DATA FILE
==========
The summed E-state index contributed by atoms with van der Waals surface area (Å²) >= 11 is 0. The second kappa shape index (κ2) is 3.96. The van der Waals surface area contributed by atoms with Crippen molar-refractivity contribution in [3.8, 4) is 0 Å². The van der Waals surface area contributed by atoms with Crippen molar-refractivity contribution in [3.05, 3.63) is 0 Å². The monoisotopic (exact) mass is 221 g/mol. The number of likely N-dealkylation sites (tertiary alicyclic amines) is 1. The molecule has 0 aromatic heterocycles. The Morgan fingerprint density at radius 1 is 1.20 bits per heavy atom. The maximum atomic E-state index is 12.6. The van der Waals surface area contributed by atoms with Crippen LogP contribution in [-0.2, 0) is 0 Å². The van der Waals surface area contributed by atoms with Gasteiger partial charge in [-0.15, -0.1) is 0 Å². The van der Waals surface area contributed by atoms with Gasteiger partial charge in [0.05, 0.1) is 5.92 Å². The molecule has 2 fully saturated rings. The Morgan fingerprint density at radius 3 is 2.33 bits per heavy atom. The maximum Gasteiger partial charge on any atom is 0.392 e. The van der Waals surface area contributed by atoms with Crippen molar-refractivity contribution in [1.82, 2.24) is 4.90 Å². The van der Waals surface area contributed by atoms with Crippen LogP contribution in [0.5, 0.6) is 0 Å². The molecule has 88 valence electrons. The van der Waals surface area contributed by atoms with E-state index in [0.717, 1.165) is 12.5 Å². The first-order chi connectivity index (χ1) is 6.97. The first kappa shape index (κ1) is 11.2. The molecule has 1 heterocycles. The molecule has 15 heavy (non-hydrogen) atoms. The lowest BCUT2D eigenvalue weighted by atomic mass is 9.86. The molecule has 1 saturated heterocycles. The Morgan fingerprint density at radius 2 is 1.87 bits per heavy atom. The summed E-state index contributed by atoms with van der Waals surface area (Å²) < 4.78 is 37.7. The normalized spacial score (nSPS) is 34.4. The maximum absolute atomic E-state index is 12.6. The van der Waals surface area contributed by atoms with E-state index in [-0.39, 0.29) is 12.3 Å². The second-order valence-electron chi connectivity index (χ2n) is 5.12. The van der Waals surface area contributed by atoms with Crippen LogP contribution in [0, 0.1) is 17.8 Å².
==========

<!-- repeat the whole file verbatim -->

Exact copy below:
The summed E-state index contributed by atoms with van der Waals surface area (Å²) >= 11 is 0. The second kappa shape index (κ2) is 3.96. The van der Waals surface area contributed by atoms with Crippen molar-refractivity contribution in [3.8, 4) is 0 Å². The van der Waals surface area contributed by atoms with Crippen molar-refractivity contribution in [3.05, 3.63) is 0 Å². The monoisotopic (exact) mass is 221 g/mol. The number of likely N-dealkylation sites (tertiary alicyclic amines) is 1. The molecule has 0 aromatic heterocycles. The Morgan fingerprint density at radius 1 is 1.20 bits per heavy atom. The maximum atomic E-state index is 12.6. The van der Waals surface area contributed by atoms with Crippen LogP contribution in [-0.2, 0) is 0 Å². The van der Waals surface area contributed by atoms with Gasteiger partial charge in [-0.15, -0.1) is 0 Å². The van der Waals surface area contributed by atoms with Gasteiger partial charge in [0.05, 0.1) is 5.92 Å². The molecule has 2 fully saturated rings. The Morgan fingerprint density at radius 3 is 2.33 bits per heavy atom. The maximum Gasteiger partial charge on any atom is 0.392 e. The van der Waals surface area contributed by atoms with Crippen molar-refractivity contribution in [1.82, 2.24) is 4.90 Å². The van der Waals surface area contributed by atoms with Crippen LogP contribution in [0.5, 0.6) is 0 Å². The molecule has 88 valence electrons. The van der Waals surface area contributed by atoms with E-state index in [0.717, 1.165) is 12.5 Å². The first-order chi connectivity index (χ1) is 6.97. The first kappa shape index (κ1) is 11.2. The molecule has 1 heterocycles. The molecule has 15 heavy (non-hydrogen) atoms. The lowest BCUT2D eigenvalue weighted by atomic mass is 9.86. The molecule has 1 saturated heterocycles. The Morgan fingerprint density at radius 2 is 1.87 bits per heavy atom. The summed E-state index contributed by atoms with van der Waals surface area (Å²) < 4.78 is 37.7. The normalized spacial score (nSPS) is 34.4. The maximum absolute atomic E-state index is 12.6. The van der Waals surface area contributed by atoms with E-state index in [-0.39, 0.29) is 12.3 Å². The second-order valence-electron chi connectivity index (χ2n) is 5.12. The van der Waals surface area contributed by atoms with Crippen LogP contribution in [0, 0.1) is 17.8 Å².